Modern Yoga: Turning a Blind Eye on Sexual Abuse Allegations?

Swami Satyananda Saraswati

More sexual abuse allegations have surfaced for one of modern yoga’s gurus, the late Swami Satyananda, following earlier proven abuses of his disciple and head of his Australian mission, the late Swami Akhandananda. While the allegations and extent of the alleged abuse are sobering, more noteworthy is the deafening silence in the US yoga community and widespread failure to acknowledge these allegations.

The Yoga Publications Trust, Satyananda’s publishing company, is responsible for numerous publications commonly employed by modern yoga instructors, practitioners, and scholars (e.g., the Muktibhodananda translation of Hatha Yoga Pradipika and Yoga Nidra). Matthew Remski has called for a ban on the publications until the outcome of the trial, which has been met with … overwhelming silence.

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Why aren’t more yogis speaking out? Have we become desensitized from the plethora of sex abuse allegations and scandals found in yoga, other spiritual practices and religions, and, of course, politics and industry?

In recent years, abuse allegations against US gurus Bikram Choudhury and John Friend were made, both of whom have silently maintained their empires and personas, with the support of the yoga community. Other yoga masters have also been involved in sexual abuse scandals with their students, notably, Kausthub Desikachar, Sai Baba, Swami Shyam, Swami Satchidananda, Swami Rama, Swami Muktananada, and Amrit Desai.

Turning a blind-eye on abuse may be far more complex than desensitization. For some, the silence could reflect the difficulty of balancing satya (i.e., “what is true?”) vs. ahimsa (“don’t be so judgmental”). The inability to reconcile these may be complicated by another factor: Some teachers and practitioners may be concerned that to keep the brand (and perhaps, individual) identity intact, they must protect the lineage holders and remain silent.

For many in the yoga community, yoga becomes an integral component of our ego/identity. If we acknowledge the systemic nature of sexual misconduct among many of modern yoga’s gurus, we may fear the consequences too great to bear. Key stakeholders in the yoga industry—instructors, trainers, and business owners—may fear the threat to their bottom line and personal livelihoods. Yoga practitioners and consumers may also fear the judgments others could develop about our beloved teachers, practices and identities.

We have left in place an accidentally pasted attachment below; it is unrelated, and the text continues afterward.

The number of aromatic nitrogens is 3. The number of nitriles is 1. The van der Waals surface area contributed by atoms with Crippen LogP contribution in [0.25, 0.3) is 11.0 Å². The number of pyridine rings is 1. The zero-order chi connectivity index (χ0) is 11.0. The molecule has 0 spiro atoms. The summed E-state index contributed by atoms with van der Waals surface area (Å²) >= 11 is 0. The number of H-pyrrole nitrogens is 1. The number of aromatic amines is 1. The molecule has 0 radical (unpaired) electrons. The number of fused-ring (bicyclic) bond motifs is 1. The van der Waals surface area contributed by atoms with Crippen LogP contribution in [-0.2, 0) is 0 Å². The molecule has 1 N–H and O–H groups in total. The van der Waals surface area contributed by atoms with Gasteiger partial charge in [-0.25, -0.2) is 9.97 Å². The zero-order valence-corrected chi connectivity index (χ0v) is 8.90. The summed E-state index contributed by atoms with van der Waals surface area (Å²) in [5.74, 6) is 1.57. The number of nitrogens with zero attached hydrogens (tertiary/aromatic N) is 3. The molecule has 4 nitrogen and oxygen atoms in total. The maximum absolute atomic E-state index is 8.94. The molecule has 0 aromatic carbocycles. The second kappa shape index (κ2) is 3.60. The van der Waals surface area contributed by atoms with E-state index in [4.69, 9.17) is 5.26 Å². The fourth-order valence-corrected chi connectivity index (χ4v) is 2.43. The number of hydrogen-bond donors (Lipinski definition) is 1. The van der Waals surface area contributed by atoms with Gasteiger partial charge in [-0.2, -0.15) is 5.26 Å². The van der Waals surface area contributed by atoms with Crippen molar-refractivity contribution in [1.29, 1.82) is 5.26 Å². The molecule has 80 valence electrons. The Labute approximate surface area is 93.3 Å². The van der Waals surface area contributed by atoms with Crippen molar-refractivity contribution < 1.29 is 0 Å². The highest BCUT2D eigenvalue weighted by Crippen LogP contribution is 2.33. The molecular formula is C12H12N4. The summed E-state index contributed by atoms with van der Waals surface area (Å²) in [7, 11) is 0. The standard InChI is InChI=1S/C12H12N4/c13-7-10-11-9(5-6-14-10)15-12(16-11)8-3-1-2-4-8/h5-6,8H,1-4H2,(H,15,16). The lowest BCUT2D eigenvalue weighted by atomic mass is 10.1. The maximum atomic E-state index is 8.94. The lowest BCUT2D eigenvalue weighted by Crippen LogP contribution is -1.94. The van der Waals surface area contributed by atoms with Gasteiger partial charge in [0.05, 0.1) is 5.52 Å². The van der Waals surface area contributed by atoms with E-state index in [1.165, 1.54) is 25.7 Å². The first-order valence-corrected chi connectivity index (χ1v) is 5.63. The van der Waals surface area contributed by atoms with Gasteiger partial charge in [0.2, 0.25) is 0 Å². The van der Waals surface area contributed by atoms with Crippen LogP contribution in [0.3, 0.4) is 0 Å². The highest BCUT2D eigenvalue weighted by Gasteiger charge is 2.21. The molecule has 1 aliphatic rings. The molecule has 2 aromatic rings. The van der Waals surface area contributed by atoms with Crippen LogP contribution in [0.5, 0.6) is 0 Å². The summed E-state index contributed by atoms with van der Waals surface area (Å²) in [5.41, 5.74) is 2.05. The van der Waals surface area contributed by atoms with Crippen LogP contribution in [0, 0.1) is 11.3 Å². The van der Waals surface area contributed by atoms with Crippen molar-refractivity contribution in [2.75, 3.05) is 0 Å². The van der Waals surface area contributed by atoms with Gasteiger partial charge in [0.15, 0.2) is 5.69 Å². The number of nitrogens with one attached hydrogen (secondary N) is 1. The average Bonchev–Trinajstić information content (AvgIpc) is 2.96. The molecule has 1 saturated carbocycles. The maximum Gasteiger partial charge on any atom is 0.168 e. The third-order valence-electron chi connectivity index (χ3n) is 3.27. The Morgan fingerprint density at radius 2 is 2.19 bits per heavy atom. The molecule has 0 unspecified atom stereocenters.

Other potential reasons for blind eye syndrome abound. We may feel uncomfortable criticizing those in power or feel unworthy to do so, not trusting in our own wisdom. Or perhaps, when our eyes flicker over painful headlines, as good yogis we conveniently choose “forgiveness” (i.e, forgetfulness), rather than “dwelling on the negative.”

Yet make no mistake: Turning a blind eye to the suffering inflicted by yoga’s gurus is exactly the same behavior that enables these behaviors to persist.

Our silence suppresses the truth in our heart-mind (bodhicitta) that connects with others’ suffering, longs for justice, and weeps for expression when we gag our instincts to speak out. Silence strengthens our own mental entrapment and dependency (samskara) along with the structures that enable oppression and suffering. When we focus excessively on the positive, turning our eyes from the pain and unsavoriness in our own hearts and the yoga community, we become participants in the cycle of abuse.

Despite the powerful incentive to turn a blind eye, authentic yoga practice requires truth in the service of liberation: Burning samskara, calling out the inner and outer oppressors, rendering justice, owning the shadow. Righting the balance.

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Tremendous courage is required to see our teachers as flawed human beings, because it may mean relinquishing the hope that we will entirely transcend our own human suffering or become enlightened. Yet the reality offers a much sweeter promise. When we stop deifying gurus and engaging in magical, illusory thinking, when we can embrace all of ourselves—dark and light, we see reality as it truly is, and ourselves as we truly are.

As we recently blogged, speaking the truth (satya) in the service of justice is a natural outgrowth of engaging with our own samskara. For every abuse scandal in modern yoga, blind eye syndrome played a likely role. Clear seeing and speaking may require momentary sacrifice and discomfort, but is a minimal price to pay for your own safety, peace and liberation, as well as those of your communities.

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